shadows features Feels Like the First Time
Rich Cline chats with rockin’ comic actor Jack Black • page 1 of 2
B Y   R I C H   C L I N E
school of rock you've been warned! Jack Black rarely seems to turn off the manic charm that has made him a star. Constantly arching his eyebrows and sending out crazed facial expressions, he always seems to be switched on, ready to burst into another song. Outspoken and refreshingly opinionated, he’s a natural comedian who clearly finds it difficult to notch it down a bit. And to the School of Rock costars who accompanied him on this tour--Maryam Hassan (vocals), Kevin Clark (drums), Caitlin Hale (guitar) and Joey Gaydos Jr (guitar)--he’s obviously just one of the kids. Although he’s also the class clown who steals all the attention.

Writer-costar Mike White wrote the character of Dewey in The School of Rock specifically for Black. “It makes it easier if there’s a really good writer who knows you well and writes it in your voice,” he says. “It’s like, a good piece of writing protects you from being bad! I’d like to say that he’s a tailor who tailored me a suit of heavy metal armour, so I could go into battle and conquer and slay the giant wildebeest!”

And the character evolved during the production. “Yeah, he kept on writing while we were filming, working closely with Linklater,” he says. “Richard had certain things he wanted that he didn’t think were there. I think with the good movies, the director’s always going to do a little writing, the writer’s going to do a little directing, and the actor’s just going to do what he’s told! No. I like to get in there and collaborate too, I like to throw in a couple of little flavour nuggets of my own and yeah, everyone should collaborate a little bit.”

MORE FAMILY FRIENDLY. Some people have accused Black of selling out, since School of Rock is such a family friendly comedy. “I question that,” he says. “I think the real question is, ‘Have you lost your talent, are you no longer relevant?’ I just stop liking people when they don’t entertain me anymore. If they’re doing something for a larger audience, that doesn’t bother me. What are the compromises doing this movie, as opposed to what, High Fidelity? I don’t know, I didn’t use the F word or anything. I guess you could say that’s a compromise, not using bad language. But who cares — that was a challenge! I didn’t show butt-crack like I did in High Fidelity, so I guess you could say I sold out! ‘He’s not showing his ass-crack, so much for the real J.B.!’ [evil laugh] It’s still me, this is more me than any of my movies really.”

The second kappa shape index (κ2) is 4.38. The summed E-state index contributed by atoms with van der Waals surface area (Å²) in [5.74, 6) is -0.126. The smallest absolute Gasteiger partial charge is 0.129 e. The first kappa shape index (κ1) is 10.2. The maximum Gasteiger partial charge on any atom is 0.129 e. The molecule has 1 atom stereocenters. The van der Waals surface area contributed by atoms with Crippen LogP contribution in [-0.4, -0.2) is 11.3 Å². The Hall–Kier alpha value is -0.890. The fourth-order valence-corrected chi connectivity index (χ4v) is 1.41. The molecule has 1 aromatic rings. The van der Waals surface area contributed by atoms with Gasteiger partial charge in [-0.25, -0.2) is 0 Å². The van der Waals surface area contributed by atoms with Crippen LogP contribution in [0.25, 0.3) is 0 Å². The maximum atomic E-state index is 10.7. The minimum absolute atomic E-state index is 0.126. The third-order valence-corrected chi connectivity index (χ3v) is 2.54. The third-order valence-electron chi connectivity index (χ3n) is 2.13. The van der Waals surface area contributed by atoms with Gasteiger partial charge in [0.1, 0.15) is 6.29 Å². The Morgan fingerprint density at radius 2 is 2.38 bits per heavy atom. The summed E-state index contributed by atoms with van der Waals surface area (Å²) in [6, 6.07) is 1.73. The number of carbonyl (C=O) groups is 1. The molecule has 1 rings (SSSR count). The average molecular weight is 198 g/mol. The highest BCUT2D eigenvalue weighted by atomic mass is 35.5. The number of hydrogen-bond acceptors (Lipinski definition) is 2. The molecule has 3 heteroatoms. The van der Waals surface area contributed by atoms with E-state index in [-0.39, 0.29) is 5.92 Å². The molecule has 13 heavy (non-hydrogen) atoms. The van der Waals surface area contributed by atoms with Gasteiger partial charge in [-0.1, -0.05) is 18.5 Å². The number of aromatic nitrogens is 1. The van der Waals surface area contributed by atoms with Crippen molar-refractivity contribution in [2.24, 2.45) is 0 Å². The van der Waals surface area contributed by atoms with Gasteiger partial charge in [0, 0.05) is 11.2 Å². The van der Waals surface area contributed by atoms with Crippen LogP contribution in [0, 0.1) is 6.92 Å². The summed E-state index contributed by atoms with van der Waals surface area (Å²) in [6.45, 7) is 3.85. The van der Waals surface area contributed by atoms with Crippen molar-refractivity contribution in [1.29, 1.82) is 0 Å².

Basically, Black thinks Dewey is him five years ago, before he made it in the movies. “I was a little more desperate and frustrated. And the difference is: I make fun of rock for a living and Dewey would never make fun of rock. He takes it very seriously, loves it too much.”

So does that mean Black’s another actor who’s really a frustrated rocker? “That is not the case,” he says quickly. “I couldn’t have done either of them I don’t think if I didn’t have the other one. I didn’t really have an acting career before Tenacious D, and the thing about Tenacious D that people like is the theatricality, the acting that we in there. So it’s always been a combination for me.”

MAKING FUN OF ROCK. Tenacious D is one of the pioneer camp rock bands, predating groups like The Darkness. “Oh, I really like Darkness,” he adds. “And no, I don’t think we influenced them. I think we have some similarities in that we both make fun of rock while loving it intensely. They’re great though. I really love that song that I can’t sing it here now.” Then he goes on to sing a bit of it anyway. “That was a freebie, a little private concerto for you, the press.”

And he loves talking about other British bands he’s encountered. “Oasis are great. We loved them when we saw them in Vegas, except they didn’t play Wonderwall. And yeah, that bugs me when the band doesn’t play the hit, when they say, ‘No, that’s what they want us to play! We’re going to do this other thing to show them that we’re not just the—’ Oh, just play what we came and paid you to play! And Radiohead — you know I worship Tom Yorke. I saw him, one of the best concerts I’ve ever seen. We were on the bill of a Neil Young benefit concert in San Francisco, the Bridge School Benefit, and Tom Yorke was doing a solo performance, playing Radiohead songs on his acoustic guitar and on Neil Young’s piano — yeah that was one of the best things I’ve ever seen. So good. But then he was really mean to me afterwards, understandably! I was kind of a psycho-fan approaching him saying, ‘Tom, I just want to say, that was really moving,’ and ‘Thank you thank you,’ and he just walked away. But then I heard later that he’s famously cold, and it wasn’t just me that he despises, but the whole world.”   more...

the cast

hassam, hale and black

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© 2004 by Rich Cline, Shadows on the Wall